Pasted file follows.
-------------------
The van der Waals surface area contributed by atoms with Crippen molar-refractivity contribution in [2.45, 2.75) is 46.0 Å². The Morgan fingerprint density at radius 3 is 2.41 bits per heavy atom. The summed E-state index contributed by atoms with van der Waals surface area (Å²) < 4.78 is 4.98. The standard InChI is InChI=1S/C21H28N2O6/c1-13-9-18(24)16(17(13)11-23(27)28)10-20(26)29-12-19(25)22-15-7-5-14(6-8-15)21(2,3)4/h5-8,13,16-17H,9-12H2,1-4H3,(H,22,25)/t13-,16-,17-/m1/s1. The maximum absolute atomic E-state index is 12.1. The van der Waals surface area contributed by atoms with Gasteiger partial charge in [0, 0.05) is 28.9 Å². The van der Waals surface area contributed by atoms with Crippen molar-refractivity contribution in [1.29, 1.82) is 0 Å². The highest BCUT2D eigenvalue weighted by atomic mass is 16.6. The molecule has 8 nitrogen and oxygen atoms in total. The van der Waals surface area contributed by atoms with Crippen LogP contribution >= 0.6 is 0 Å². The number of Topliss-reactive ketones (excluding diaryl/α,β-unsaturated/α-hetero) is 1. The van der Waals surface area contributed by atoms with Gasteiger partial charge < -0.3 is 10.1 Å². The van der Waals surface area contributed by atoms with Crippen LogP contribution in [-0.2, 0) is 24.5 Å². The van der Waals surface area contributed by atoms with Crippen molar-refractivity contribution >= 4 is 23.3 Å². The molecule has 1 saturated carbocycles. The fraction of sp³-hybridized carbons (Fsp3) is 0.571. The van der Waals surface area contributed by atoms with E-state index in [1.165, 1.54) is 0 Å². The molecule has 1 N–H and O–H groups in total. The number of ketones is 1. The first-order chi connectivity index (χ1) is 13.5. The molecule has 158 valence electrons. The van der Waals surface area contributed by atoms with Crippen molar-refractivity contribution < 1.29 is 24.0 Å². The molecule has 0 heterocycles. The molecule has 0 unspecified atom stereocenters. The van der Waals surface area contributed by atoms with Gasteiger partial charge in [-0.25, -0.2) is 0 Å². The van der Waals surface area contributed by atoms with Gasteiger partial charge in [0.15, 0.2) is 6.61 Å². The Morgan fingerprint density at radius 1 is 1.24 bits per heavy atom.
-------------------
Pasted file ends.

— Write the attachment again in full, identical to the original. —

The van der Waals surface area contributed by atoms with Crippen molar-refractivity contribution in [2.45, 2.75) is 46.0 Å². The Morgan fingerprint density at radius 3 is 2.41 bits per heavy atom. The summed E-state index contributed by atoms with van der Waals surface area (Å²) < 4.78 is 4.98. The standard InChI is InChI=1S/C21H28N2O6/c1-13-9-18(24)16(17(13)11-23(27)28)10-20(26)29-12-19(25)22-15-7-5-14(6-8-15)21(2,3)4/h5-8,13,16-17H,9-12H2,1-4H3,(H,22,25)/t13-,16-,17-/m1/s1. The maximum absolute atomic E-state index is 12.1. The van der Waals surface area contributed by atoms with Gasteiger partial charge in [0, 0.05) is 28.9 Å². The van der Waals surface area contributed by atoms with Crippen molar-refractivity contribution in [1.29, 1.82) is 0 Å². The highest BCUT2D eigenvalue weighted by atomic mass is 16.6. The molecule has 8 nitrogen and oxygen atoms in total. The van der Waals surface area contributed by atoms with Crippen LogP contribution >= 0.6 is 0 Å². The number of Topliss-reactive ketones (excluding diaryl/α,β-unsaturated/α-hetero) is 1. The van der Waals surface area contributed by atoms with Gasteiger partial charge < -0.3 is 10.1 Å². The van der Waals surface area contributed by atoms with Crippen LogP contribution in [-0.2, 0) is 24.5 Å². The van der Waals surface area contributed by atoms with Crippen molar-refractivity contribution >= 4 is 23.3 Å². The molecule has 1 saturated carbocycles. The fraction of sp³-hybridized carbons (Fsp3) is 0.571. The van der Waals surface area contributed by atoms with E-state index in [1.165, 1.54) is 0 Å². The molecule has 1 N–H and O–H groups in total. The number of ketones is 1. The first-order chi connectivity index (χ1) is 13.5. The molecule has 158 valence electrons. The van der Waals surface area contributed by atoms with Crippen molar-refractivity contribution < 1.29 is 24.0 Å². The molecule has 0 heterocycles. The molecule has 0 unspecified atom stereocenters. The van der Waals surface area contributed by atoms with Gasteiger partial charge in [-0.25, -0.2) is 0 Å². The van der Waals surface area contributed by atoms with Gasteiger partial charge in [0.15, 0.2) is 6.61 Å². The Morgan fingerprint density at radius 1 is 1.24 bits per heavy atom.